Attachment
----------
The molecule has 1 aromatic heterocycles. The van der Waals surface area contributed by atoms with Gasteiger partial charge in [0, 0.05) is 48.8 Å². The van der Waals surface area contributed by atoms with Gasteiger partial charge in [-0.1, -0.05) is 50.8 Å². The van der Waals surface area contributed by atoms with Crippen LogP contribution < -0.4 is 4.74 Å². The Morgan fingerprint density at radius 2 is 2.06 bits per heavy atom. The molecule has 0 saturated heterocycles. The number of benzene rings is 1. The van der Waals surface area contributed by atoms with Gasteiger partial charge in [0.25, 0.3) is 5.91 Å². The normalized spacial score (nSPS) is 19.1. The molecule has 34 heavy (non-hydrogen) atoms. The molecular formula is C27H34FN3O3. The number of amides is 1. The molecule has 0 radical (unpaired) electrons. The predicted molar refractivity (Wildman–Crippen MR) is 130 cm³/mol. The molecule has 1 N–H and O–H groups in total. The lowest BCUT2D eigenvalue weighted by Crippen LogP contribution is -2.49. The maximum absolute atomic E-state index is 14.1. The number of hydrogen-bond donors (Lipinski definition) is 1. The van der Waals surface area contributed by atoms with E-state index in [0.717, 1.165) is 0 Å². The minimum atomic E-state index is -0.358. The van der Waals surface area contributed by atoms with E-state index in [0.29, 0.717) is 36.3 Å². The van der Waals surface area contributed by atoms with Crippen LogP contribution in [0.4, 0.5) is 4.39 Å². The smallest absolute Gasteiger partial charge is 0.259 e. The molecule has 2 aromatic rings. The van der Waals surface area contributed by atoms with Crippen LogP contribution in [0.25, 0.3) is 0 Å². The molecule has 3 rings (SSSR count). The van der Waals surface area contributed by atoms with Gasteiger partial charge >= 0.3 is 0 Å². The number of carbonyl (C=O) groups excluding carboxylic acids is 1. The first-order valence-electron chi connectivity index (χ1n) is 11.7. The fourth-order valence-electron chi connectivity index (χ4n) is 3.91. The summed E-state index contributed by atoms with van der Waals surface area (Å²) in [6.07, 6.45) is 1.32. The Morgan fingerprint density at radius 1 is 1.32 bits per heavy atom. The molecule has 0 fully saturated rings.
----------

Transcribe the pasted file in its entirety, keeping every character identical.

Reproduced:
The molecule has 1 aromatic heterocycles. The van der Waals surface area contributed by atoms with Gasteiger partial charge in [0, 0.05) is 48.8 Å². The van der Waals surface area contributed by atoms with Gasteiger partial charge in [-0.1, -0.05) is 50.8 Å². The van der Waals surface area contributed by atoms with Crippen LogP contribution < -0.4 is 4.74 Å². The Morgan fingerprint density at radius 2 is 2.06 bits per heavy atom. The molecule has 0 saturated heterocycles. The number of benzene rings is 1. The van der Waals surface area contributed by atoms with Gasteiger partial charge in [0.25, 0.3) is 5.91 Å². The normalized spacial score (nSPS) is 19.1. The molecule has 34 heavy (non-hydrogen) atoms. The molecular formula is C27H34FN3O3. The number of amides is 1. The molecule has 0 radical (unpaired) electrons. The predicted molar refractivity (Wildman–Crippen MR) is 130 cm³/mol. The molecule has 1 N–H and O–H groups in total. The lowest BCUT2D eigenvalue weighted by Crippen LogP contribution is -2.49. The maximum absolute atomic E-state index is 14.1. The number of hydrogen-bond donors (Lipinski definition) is 1. The van der Waals surface area contributed by atoms with E-state index in [0.717, 1.165) is 0 Å². The minimum atomic E-state index is -0.358. The van der Waals surface area contributed by atoms with E-state index in [0.29, 0.717) is 36.3 Å². The van der Waals surface area contributed by atoms with Crippen LogP contribution in [0.4, 0.5) is 4.39 Å². The smallest absolute Gasteiger partial charge is 0.259 e. The molecule has 2 aromatic rings. The van der Waals surface area contributed by atoms with Crippen LogP contribution in [0.25, 0.3) is 0 Å². The molecule has 3 rings (SSSR count). The van der Waals surface area contributed by atoms with Gasteiger partial charge >= 0.3 is 0 Å². The number of carbonyl (C=O) groups excluding carboxylic acids is 1. The first-order valence-electron chi connectivity index (χ1n) is 11.7. The fourth-order valence-electron chi connectivity index (χ4n) is 3.91. The summed E-state index contributed by atoms with van der Waals surface area (Å²) in [6.07, 6.45) is 1.32. The Morgan fingerprint density at radius 1 is 1.32 bits per heavy atom. The molecule has 0 fully saturated rings.